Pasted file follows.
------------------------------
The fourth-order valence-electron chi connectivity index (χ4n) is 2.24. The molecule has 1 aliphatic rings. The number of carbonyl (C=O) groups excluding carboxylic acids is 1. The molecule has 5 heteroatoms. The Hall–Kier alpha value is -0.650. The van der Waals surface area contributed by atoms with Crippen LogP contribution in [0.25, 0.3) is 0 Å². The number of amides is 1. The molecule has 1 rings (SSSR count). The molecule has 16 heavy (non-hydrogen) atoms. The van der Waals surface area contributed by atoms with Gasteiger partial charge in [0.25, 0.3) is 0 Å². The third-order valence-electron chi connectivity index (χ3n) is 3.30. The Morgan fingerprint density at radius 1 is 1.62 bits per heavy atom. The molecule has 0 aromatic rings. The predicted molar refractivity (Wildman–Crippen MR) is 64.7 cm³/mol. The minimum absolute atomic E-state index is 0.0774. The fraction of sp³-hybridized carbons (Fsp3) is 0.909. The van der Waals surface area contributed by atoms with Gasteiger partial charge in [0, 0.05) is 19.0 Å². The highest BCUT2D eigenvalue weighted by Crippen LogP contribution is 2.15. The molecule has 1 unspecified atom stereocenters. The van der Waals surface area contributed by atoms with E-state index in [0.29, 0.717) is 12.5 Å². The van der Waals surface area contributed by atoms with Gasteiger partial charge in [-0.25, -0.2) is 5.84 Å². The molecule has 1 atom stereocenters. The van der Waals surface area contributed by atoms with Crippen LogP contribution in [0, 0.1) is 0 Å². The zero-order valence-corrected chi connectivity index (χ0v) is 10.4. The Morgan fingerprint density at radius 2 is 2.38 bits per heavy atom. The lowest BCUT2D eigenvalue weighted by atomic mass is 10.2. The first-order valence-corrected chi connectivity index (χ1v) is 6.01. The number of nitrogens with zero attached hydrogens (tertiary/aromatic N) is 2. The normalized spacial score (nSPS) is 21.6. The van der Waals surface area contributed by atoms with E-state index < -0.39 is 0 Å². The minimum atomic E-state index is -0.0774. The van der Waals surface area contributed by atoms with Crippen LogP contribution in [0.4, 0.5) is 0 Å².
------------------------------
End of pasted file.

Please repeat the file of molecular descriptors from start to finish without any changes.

The fourth-order valence-electron chi connectivity index (χ4n) is 2.24. The molecule has 1 aliphatic rings. The number of carbonyl (C=O) groups excluding carboxylic acids is 1. The molecule has 5 heteroatoms. The Hall–Kier alpha value is -0.650. The van der Waals surface area contributed by atoms with Crippen LogP contribution in [0.25, 0.3) is 0 Å². The number of amides is 1. The molecule has 1 rings (SSSR count). The molecule has 16 heavy (non-hydrogen) atoms. The van der Waals surface area contributed by atoms with Gasteiger partial charge in [0.25, 0.3) is 0 Å². The third-order valence-electron chi connectivity index (χ3n) is 3.30. The Morgan fingerprint density at radius 1 is 1.62 bits per heavy atom. The molecule has 0 aromatic rings. The predicted molar refractivity (Wildman–Crippen MR) is 64.7 cm³/mol. The minimum absolute atomic E-state index is 0.0774. The fraction of sp³-hybridized carbons (Fsp3) is 0.909. The van der Waals surface area contributed by atoms with Gasteiger partial charge in [0, 0.05) is 19.0 Å². The highest BCUT2D eigenvalue weighted by Crippen LogP contribution is 2.15. The molecule has 1 unspecified atom stereocenters. The van der Waals surface area contributed by atoms with E-state index in [0.29, 0.717) is 12.5 Å². The van der Waals surface area contributed by atoms with Gasteiger partial charge in [-0.25, -0.2) is 5.84 Å². The molecule has 1 atom stereocenters. The van der Waals surface area contributed by atoms with Crippen LogP contribution in [0, 0.1) is 0 Å². The zero-order valence-corrected chi connectivity index (χ0v) is 10.4. The Morgan fingerprint density at radius 2 is 2.38 bits per heavy atom. The lowest BCUT2D eigenvalue weighted by atomic mass is 10.2. The first-order valence-corrected chi connectivity index (χ1v) is 6.01. The number of nitrogens with zero attached hydrogens (tertiary/aromatic N) is 2. The normalized spacial score (nSPS) is 21.6. The van der Waals surface area contributed by atoms with E-state index < -0.39 is 0 Å². The minimum atomic E-state index is -0.0774. The van der Waals surface area contributed by atoms with Crippen LogP contribution in [0.4, 0.5) is 0 Å².